We’re all in this together
The number of older Americans is increasing at a far more rapid rate than previously due to rising longevity and the aging of the 78 million baby boomers (now starting to turn 65).
At the same time, our struggling economy and persistent joblessness are threatening the quality of life of Americans in general.
Both of these factors portend tremendous effects on Social Security and Medicare, not to mention our healthcare system and workforce in the years to come.
For these reasons and others, I think it’s time we and our political leaders stop living in denial and take some serious steps to get our country’s financial house in order and plan ahead for the challenges of the coming decades.
The bipartisan deficit commission appointed by President Obama to make recommendations for balancing the federal budget and reducing the national debt has been quietly focusing on this task for the past few months.
With a report due December 1, the co-chairs of the commission released a “discussion proposal” in early November. It may be only a trial balloon. (Many, including members of the commission itself, have been shooting arrows at it ever since.)
But even without evaluating the particulars, I think it’s a very important step if only because it calls for painful sacrifices by almost every possible constituency, and offers some counterbalancing sweeteners as well.
Among other things, it proposes slashing Pentagon spending, cutting federal agency budgets, ending special tax rates for capital gains and dividends, eliminating the tax deduction for home mortgage interest, taxing healthcare benefits given employees, raising the retirement age, cutting Social Security benefits for wealthier retirees, increasing payroll taxes, and cutting farm and student-loan subsidies.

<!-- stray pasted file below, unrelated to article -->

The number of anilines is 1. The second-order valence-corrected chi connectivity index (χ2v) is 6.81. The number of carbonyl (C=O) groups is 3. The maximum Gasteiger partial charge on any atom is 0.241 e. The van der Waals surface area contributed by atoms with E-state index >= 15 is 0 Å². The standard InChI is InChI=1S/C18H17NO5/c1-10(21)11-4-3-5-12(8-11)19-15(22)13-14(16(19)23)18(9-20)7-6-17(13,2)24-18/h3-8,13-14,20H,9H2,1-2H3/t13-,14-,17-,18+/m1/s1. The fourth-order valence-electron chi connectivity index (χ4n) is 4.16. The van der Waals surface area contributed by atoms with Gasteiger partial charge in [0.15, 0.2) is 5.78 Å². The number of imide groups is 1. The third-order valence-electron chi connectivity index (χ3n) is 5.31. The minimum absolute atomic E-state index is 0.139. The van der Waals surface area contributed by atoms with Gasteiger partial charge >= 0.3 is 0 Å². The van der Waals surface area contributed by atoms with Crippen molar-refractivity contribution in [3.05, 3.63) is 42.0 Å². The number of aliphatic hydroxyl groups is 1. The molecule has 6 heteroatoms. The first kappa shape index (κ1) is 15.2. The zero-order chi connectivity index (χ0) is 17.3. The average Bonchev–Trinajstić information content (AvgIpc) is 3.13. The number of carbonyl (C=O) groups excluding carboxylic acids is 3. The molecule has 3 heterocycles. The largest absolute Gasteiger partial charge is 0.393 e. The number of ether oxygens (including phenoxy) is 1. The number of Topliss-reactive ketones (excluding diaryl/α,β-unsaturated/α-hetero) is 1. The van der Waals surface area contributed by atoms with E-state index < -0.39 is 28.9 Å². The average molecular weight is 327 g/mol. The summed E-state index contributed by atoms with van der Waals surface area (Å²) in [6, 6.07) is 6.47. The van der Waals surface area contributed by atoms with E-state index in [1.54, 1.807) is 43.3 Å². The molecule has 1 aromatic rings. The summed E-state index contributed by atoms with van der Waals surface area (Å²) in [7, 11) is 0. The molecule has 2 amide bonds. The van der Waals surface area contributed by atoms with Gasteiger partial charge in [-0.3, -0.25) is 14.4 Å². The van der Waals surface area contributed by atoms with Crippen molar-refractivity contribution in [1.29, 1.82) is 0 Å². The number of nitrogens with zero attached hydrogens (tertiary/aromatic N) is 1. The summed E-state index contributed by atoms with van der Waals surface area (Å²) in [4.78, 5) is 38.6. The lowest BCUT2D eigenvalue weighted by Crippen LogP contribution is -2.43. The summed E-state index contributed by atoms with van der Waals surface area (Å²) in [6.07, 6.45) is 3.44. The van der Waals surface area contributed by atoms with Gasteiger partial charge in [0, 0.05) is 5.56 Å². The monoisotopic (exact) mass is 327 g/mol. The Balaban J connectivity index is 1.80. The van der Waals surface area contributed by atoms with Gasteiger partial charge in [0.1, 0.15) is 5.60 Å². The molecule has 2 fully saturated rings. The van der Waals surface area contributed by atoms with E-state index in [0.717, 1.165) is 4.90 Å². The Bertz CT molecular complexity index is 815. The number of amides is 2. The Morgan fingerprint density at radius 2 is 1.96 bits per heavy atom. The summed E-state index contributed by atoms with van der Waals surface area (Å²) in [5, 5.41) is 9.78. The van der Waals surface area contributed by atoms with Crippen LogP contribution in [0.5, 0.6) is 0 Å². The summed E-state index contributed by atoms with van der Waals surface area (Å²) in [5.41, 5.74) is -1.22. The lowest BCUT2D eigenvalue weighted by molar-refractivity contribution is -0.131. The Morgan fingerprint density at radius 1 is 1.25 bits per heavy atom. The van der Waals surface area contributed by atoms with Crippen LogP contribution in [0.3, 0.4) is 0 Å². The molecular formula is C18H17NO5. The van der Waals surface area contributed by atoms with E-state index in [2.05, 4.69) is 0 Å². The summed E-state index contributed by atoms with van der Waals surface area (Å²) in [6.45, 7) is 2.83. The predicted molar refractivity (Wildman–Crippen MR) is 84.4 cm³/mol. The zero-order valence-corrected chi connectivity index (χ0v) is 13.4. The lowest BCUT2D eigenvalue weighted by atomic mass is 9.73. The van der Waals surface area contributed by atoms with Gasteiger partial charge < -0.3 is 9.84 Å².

On the sweeter side, it would also simplify the tax code, reduce tax rates for both individuals and corporations, and eliminate the alternative minimum tax.
The proposal carves out protections for the disadvantaged and low-income, of course, though they are not as generous as we, or they, might like to see. There is no group that won’t find something to complain about.
But I see that as a brilliant stroke, because each affected group can see that it isn’t being singled out for rough treatment. Everyone gets nicked in some fashion.
Reactions from naysayers have tended to be along the lines of, “Cutting back on X, Y and Z is great, but I will protect my constituency to the death.” We all know that exempting any particular group from sacrifice would lead to a cascade of exceptions and undermine the entire effort.
Here’s what the co-chairs — Erskine Bowles, former chief of staff to President Clinton, and former Republican Senator Alan K. Simpson — say at the forefront of the proposal: “The problem is real, the solution is painful, there’s no easy way out, everything must be on the table, and Washington must lead.”
I think this is the kind of statesmanship and bipartisanship we want — and have a right to demand — from our leaders.
But for this to succeed, we — the voters, the people ultimately bearing the burden and enjoying the benefits of a free society — must support such steps, and do so publicly.
And that also means telling those politicians who would try to exempt any particular constituency — particularly if we are members of that constituency — that this is not what we want, and that we are prepared to bear our share of the pain in support of the overall goal.
We’re all in this together, and that means we need to act like it. I urge you to contact your representatives and senators and let them know you support a comprehensive, balanced approach against the debt and budget deficits, and that you are willing to do your part as long as everyone else does theirs.
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